Spring 2023 - CMPT 225 D100
Data Structures and Programming (3)
Class Number: 6514
Delivery Method: In Person
Course Times + Location:
We 11:30 AM – 12:20 PM
SWH 10081, Burnaby
Fr 10:30 AM – 12:20 PM
SWH 10081, Burnaby
Exam Times + Location:
Apr 18, 2023
8:30 AM – 11:30 AM
RCB IMAGTH, Burnaby
Prerequisites:(MACM 101 and (CMPT 125, CMPT 129 or CMPT 135)) or (ENSC 251 and ENSC 252), all with a minimum grade of C-.
Introduction to a variety of practical and important data structures and methods for implementation and for experimental and analytical evaluation. Topics include: stacks, queues and lists; search trees; hash tables and algorithms; efficient sorting; object-oriented programming; time and space efficiency analysis; and experimental evaluation. Quantitative.
The course will cover the ofllowing topics (possibly in different order)
- Object-oriented programming in Java
- Abstract data types (ADTs)
- Data structures:
- lists, stacks, queues, sets
- trees, binary trees, binary search trees, self balancing trees
- priority queues, heaps
- hash tables
- disk-bound data
- searching and sorting
- graph traversing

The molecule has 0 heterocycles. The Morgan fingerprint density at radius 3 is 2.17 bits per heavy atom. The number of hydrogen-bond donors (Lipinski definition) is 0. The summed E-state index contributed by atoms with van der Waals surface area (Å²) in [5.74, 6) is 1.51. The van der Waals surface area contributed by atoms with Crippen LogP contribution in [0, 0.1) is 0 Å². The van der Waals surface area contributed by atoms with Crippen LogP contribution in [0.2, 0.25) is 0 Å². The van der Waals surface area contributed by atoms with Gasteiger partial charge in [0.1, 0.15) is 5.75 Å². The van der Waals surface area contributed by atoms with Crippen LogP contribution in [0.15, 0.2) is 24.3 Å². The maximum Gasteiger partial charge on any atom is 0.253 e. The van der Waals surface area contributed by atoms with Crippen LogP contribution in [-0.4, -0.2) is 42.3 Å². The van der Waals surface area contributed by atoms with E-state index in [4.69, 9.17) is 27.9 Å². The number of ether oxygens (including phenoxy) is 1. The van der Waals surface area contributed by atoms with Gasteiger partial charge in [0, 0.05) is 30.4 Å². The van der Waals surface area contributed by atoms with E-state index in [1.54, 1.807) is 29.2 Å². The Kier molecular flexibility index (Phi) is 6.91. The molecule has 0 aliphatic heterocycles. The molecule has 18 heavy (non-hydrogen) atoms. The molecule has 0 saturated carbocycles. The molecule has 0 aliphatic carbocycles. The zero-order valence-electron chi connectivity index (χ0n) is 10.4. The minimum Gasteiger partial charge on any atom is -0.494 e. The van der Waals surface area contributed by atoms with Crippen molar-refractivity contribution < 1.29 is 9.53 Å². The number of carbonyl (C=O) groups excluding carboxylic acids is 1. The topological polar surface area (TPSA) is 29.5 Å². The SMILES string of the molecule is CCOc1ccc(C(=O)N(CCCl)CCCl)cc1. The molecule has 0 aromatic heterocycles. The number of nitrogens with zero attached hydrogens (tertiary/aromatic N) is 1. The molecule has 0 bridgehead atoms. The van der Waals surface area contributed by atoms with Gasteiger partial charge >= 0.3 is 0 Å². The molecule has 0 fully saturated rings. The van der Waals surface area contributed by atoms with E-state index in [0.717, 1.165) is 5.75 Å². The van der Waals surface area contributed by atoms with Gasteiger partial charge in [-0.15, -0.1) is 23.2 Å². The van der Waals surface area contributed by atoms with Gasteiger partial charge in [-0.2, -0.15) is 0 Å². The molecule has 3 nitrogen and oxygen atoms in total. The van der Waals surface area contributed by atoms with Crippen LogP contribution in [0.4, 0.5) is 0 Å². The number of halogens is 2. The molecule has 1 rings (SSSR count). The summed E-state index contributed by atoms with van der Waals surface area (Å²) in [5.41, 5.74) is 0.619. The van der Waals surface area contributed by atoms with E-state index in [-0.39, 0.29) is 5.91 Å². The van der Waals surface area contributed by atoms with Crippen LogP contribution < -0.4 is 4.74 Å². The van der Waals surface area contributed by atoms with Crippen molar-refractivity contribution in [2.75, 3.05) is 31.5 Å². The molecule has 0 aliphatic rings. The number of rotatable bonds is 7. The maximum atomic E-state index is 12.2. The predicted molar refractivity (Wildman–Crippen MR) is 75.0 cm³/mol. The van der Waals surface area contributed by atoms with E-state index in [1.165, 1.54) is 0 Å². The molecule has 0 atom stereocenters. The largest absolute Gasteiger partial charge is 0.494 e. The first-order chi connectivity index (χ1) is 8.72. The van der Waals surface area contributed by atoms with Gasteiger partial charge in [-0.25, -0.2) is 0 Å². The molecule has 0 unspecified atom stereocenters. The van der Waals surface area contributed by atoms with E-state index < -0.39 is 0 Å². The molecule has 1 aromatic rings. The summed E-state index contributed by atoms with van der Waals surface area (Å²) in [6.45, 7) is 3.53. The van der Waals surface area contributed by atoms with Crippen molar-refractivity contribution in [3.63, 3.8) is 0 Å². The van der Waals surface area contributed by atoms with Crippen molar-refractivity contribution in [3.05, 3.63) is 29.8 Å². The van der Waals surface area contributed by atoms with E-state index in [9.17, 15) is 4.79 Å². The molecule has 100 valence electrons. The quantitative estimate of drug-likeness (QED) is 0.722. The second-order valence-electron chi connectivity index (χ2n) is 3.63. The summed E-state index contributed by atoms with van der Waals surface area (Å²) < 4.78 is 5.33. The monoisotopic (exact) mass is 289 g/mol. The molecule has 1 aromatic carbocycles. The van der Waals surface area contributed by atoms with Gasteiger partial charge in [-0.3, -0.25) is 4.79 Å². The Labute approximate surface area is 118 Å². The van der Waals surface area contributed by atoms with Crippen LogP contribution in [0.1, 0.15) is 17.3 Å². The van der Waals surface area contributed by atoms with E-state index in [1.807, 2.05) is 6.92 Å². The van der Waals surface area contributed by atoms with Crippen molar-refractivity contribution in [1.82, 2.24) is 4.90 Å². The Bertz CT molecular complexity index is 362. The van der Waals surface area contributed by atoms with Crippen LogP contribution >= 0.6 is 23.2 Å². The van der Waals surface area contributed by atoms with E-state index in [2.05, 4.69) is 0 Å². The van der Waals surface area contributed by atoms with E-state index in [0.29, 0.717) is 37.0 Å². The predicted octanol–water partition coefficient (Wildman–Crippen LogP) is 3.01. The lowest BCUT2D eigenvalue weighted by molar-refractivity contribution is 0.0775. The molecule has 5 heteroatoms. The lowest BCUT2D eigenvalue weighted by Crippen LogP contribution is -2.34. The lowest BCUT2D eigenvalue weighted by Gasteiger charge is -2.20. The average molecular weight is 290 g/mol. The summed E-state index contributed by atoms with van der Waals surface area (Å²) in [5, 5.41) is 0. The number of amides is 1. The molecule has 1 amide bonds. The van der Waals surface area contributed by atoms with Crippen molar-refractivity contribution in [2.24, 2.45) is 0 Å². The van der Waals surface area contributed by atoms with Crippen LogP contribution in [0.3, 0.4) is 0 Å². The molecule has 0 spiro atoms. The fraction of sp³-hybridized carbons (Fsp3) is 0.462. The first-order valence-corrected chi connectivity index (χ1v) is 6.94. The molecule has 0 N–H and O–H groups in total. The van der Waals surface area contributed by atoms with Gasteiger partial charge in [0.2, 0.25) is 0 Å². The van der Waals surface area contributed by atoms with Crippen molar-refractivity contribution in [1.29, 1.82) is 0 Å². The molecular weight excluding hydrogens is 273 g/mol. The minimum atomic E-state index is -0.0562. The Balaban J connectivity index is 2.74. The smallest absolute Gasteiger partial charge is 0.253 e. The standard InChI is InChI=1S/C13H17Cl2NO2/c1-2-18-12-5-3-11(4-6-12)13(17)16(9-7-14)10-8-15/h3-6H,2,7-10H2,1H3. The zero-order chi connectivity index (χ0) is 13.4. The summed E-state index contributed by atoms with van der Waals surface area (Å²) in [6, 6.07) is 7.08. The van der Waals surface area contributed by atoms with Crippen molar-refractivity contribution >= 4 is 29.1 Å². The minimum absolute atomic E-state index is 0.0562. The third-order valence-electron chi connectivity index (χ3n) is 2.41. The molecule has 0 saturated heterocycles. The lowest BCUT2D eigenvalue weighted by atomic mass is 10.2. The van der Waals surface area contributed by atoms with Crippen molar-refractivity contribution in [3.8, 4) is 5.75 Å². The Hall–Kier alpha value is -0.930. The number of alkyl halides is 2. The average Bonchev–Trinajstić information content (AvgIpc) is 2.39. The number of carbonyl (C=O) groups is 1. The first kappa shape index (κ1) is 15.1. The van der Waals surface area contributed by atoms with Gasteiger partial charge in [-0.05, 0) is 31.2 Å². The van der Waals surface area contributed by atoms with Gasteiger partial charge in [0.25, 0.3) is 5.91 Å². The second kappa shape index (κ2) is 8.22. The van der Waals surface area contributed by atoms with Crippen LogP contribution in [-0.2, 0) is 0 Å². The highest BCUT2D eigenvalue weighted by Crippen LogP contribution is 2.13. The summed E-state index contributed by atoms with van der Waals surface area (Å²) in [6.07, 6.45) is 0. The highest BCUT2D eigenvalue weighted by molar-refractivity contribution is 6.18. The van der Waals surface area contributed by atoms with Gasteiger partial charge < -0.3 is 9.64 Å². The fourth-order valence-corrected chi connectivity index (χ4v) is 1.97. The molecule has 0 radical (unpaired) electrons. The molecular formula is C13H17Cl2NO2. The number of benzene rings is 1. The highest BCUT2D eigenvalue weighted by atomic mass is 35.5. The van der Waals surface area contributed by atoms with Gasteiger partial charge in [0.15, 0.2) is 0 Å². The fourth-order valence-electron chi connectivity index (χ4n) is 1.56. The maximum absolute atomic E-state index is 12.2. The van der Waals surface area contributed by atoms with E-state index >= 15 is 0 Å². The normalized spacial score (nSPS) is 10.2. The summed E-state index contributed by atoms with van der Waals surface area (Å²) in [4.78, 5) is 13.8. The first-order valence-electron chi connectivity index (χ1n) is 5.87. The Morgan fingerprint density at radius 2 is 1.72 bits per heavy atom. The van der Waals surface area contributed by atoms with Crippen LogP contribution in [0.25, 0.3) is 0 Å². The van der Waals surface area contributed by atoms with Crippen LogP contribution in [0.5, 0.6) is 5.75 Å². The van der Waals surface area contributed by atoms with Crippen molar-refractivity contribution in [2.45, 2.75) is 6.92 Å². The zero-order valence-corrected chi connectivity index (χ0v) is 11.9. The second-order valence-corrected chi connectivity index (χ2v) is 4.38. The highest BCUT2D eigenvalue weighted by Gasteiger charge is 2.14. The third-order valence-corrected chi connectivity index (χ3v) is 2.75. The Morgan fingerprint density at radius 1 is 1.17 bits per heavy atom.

- recursion, divide and conquer
- Time and space efficiency of algorithms. Big-O notation and the Master Theorem
Topics might slightly vary.
Grades for this course may be based on: programming assignments, midterm exam, final exam, and a final project.
The exact details of the marking scheme will be given in the first week of the course.
Students must attain an overall passing grade on the weighted average of exams in the course in order to obtain a clear pass (C- or better).
MATERIALS + SUPPLIES:
Recommended reading (not required)
- Introduction to Algorithms, Thomas H. Cormen, Charles E. Leiserson, Ronald L. Rivest, Clifford Stein.
- Algorithms, Robert Sedgewick and Kevin Wayne.
- Object-Oriented Data Structures Using Java, Nell Dale, Daniel T. Joyce, Chip Weems.
- Effective Java, Joshua Bloch.
REQUIRED READING NOTES:
Your personalized Course Material list, including digital and physical textbooks, are available through the SFU Bookstore website by simply entering your Computing ID at: shop.sfu.ca/course-materials/my-personalized-course-materials.
ACADEMIC INTEGRITY: YOUR WORK, YOUR SUCCESS
SFU’s Academic Integrity website http://www.sfu.ca/students/academicintegrity.html is filled with information on what is meant by academic dishonesty, where you can find resources to help with your studies and the consequences of cheating. Check out the site for more information and videos that help explain the issues in plain English.
Each student is responsible for his or her conduct as it affects the university community. Academic dishonesty, in whatever form, is ultimately destructive of the values of the university. Furthermore, it is unfair and discouraging to the majority of students who pursue their studies honestly. Scholarly integrity is required of all members of the university. http://www.sfu.ca/policies/gazette/student/s10-01.html